Rustic Mexican Fishing Town

Trip Start Jul 12, 2009
Trip End Aug 18, 2010

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Where I stayed
Casa Rigoletti

Flag of Mexico  , Pacific Coast,
Monday, August 9, 2010

Zihuatanejo is a Mexican fishing village on the Pacific coast. It has had a lucky escape from not being converted into an ugly complex of modern hotels, concrete shopping malls and golf courses.  No this place is a fusion of new low level buildings around the harbour to the frantic market where the locals shop for fresh organic produce.  The streets are not polished and as clean as our European cities and it is often that you walk past bins piled up high with bin bags.  Main roads were flooded where the drains found it hard to cope with the flash floods which occurred before we arrived and the occasional nightly downpour.  On one taxi journey to the beach we failed to close the car window and were sprayed with stale effluent water by a bus overtaking us.

But what I personally enjoyed about Zihuatanejo is that it has not kowtowed to the stereo typical example of a beach location and has what I felt was a Mexican, laid back and friendly influence.  The new hotels that fit snugly into the rugged coastline offer fabulous restaurants.  Bars which could have been plucked out of central London but with breathtaking views of the bay and ocean which seemed to get better when the sun had dipped and the stars and golden lights framed your outlook. 

We were here to enjoy ourselves and our first day was a delight.  The house we rented came with full staff who were lovely.  A family who had worked for the owner for years.  The house is very stylish with pool and bar area overlooking the bay and Playa la Ropa and Las Gatas.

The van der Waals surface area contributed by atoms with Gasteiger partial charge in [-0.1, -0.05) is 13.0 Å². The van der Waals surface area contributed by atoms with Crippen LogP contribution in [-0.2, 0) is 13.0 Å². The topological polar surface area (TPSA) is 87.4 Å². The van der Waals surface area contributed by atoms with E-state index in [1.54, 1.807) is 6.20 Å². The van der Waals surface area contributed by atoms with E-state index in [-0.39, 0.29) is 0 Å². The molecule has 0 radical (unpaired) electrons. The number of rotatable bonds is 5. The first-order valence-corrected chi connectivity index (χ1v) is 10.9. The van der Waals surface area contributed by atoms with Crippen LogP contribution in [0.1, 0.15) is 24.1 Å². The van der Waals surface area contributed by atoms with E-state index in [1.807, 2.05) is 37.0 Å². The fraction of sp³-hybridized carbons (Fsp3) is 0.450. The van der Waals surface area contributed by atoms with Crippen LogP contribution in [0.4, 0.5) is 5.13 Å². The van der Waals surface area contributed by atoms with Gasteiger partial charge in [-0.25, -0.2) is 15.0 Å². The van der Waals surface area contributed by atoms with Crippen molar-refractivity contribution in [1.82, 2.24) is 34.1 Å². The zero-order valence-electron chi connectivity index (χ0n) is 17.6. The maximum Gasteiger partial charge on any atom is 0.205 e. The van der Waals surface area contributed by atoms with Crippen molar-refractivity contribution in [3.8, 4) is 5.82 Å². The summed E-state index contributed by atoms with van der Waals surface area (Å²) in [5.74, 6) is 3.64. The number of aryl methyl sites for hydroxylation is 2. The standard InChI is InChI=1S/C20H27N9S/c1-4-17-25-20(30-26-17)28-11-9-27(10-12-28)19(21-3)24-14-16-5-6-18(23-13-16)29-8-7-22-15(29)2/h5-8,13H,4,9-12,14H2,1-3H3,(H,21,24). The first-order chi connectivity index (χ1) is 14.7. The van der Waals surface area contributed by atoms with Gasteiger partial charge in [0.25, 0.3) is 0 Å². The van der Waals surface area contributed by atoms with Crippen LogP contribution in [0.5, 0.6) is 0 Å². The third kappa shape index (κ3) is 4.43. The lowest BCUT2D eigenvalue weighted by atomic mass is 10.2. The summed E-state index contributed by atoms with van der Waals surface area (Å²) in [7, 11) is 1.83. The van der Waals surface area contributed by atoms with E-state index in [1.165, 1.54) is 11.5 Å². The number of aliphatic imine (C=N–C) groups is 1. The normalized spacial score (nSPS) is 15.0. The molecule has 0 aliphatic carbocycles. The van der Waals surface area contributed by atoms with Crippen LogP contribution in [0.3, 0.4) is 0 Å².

My brother and his family were arriving from Los Angeles for a week and then the person who had helped organise this amazing adventure was taking advantage of us being in Mexico and was going to tail-end his introduction to Mexico tour with us. 

What was interesting was that we all found it hard to sit still.  There were places to view and experience and we wanted to do it.  So we drafted up a plan of action incorporating a few ' chill out' points. 

Our first visit was to Isla Ixtapa.  A boat was booked via our manager, a friend of a friend of a friend which seems to be a familiar line throughout the Americas.  It was a choppy ride and we had a few casualties but our captain was a keen fisherman and was constantly on the look for fish.  A couple of times hooks and lines were draped in the water as we bobbed along.  Lily plucked a few fish out.  It was decided then that Ian would return for an early morning fishing trip.